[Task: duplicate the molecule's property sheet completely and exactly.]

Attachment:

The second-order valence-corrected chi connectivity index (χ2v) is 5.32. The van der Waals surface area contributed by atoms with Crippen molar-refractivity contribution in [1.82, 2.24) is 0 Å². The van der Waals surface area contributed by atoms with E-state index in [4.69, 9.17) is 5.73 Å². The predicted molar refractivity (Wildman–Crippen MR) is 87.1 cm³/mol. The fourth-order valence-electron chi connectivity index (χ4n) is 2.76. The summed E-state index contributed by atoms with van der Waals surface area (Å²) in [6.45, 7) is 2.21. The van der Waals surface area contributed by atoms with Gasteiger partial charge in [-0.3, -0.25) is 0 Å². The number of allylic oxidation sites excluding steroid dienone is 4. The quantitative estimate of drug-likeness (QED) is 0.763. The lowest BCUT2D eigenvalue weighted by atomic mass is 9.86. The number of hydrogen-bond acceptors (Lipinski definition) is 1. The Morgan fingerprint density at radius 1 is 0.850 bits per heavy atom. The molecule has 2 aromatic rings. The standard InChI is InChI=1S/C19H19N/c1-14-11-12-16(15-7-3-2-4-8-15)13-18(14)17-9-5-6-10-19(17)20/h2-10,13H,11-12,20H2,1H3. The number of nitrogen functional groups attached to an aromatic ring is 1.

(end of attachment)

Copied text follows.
The second-order valence-corrected chi connectivity index (χ2v) is 5.32. The van der Waals surface area contributed by atoms with Crippen molar-refractivity contribution in [1.82, 2.24) is 0 Å². The van der Waals surface area contributed by atoms with E-state index in [4.69, 9.17) is 5.73 Å². The predicted molar refractivity (Wildman–Crippen MR) is 87.1 cm³/mol. The fourth-order valence-electron chi connectivity index (χ4n) is 2.76. The summed E-state index contributed by atoms with van der Waals surface area (Å²) in [6.45, 7) is 2.21. The van der Waals surface area contributed by atoms with Gasteiger partial charge in [-0.3, -0.25) is 0 Å². The number of allylic oxidation sites excluding steroid dienone is 4. The quantitative estimate of drug-likeness (QED) is 0.763. The lowest BCUT2D eigenvalue weighted by atomic mass is 9.86. The number of hydrogen-bond acceptors (Lipinski definition) is 1. The Morgan fingerprint density at radius 1 is 0.850 bits per heavy atom. The molecule has 2 aromatic rings. The standard InChI is InChI=1S/C19H19N/c1-14-11-12-16(15-7-3-2-4-8-15)13-18(14)17-9-5-6-10-19(17)20/h2-10,13H,11-12,20H2,1H3. The number of nitrogen functional groups attached to an aromatic ring is 1.